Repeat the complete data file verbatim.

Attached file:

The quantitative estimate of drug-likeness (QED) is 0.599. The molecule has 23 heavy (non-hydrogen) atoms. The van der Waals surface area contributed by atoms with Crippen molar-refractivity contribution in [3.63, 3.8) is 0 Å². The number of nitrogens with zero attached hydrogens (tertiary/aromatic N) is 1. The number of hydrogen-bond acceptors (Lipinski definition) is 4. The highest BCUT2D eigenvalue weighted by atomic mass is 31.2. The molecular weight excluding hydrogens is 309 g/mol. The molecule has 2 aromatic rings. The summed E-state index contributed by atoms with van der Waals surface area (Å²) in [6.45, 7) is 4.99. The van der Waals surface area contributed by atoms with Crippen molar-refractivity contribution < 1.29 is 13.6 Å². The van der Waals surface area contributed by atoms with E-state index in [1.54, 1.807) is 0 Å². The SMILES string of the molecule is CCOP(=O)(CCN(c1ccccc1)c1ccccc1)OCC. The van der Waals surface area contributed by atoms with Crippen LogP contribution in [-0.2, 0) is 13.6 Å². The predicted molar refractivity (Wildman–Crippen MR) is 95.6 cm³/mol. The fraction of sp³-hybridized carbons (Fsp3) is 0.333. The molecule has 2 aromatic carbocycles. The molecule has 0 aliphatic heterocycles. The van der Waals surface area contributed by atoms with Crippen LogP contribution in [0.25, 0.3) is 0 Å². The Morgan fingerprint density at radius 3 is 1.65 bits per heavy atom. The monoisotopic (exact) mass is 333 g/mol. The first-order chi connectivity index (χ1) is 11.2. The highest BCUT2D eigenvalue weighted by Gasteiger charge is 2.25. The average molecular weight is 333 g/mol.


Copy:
The quantitative estimate of drug-likeness (QED) is 0.599. The molecule has 23 heavy (non-hydrogen) atoms. The van der Waals surface area contributed by atoms with Crippen molar-refractivity contribution in [3.63, 3.8) is 0 Å². The number of nitrogens with zero attached hydrogens (tertiary/aromatic N) is 1. The number of hydrogen-bond acceptors (Lipinski definition) is 4. The highest BCUT2D eigenvalue weighted by atomic mass is 31.2. The molecular weight excluding hydrogens is 309 g/mol. The molecule has 2 aromatic rings. The summed E-state index contributed by atoms with van der Waals surface area (Å²) in [6.45, 7) is 4.99. The van der Waals surface area contributed by atoms with Crippen molar-refractivity contribution < 1.29 is 13.6 Å². The van der Waals surface area contributed by atoms with E-state index in [1.54, 1.807) is 0 Å². The SMILES string of the molecule is CCOP(=O)(CCN(c1ccccc1)c1ccccc1)OCC. The van der Waals surface area contributed by atoms with Crippen LogP contribution in [-0.2, 0) is 13.6 Å². The predicted molar refractivity (Wildman–Crippen MR) is 95.6 cm³/mol. The fraction of sp³-hybridized carbons (Fsp3) is 0.333. The molecule has 2 aromatic carbocycles. The molecule has 0 aliphatic heterocycles. The van der Waals surface area contributed by atoms with Crippen LogP contribution in [0.25, 0.3) is 0 Å². The Morgan fingerprint density at radius 3 is 1.65 bits per heavy atom. The monoisotopic (exact) mass is 333 g/mol. The first-order chi connectivity index (χ1) is 11.2. The highest BCUT2D eigenvalue weighted by Gasteiger charge is 2.25. The average molecular weight is 333 g/mol.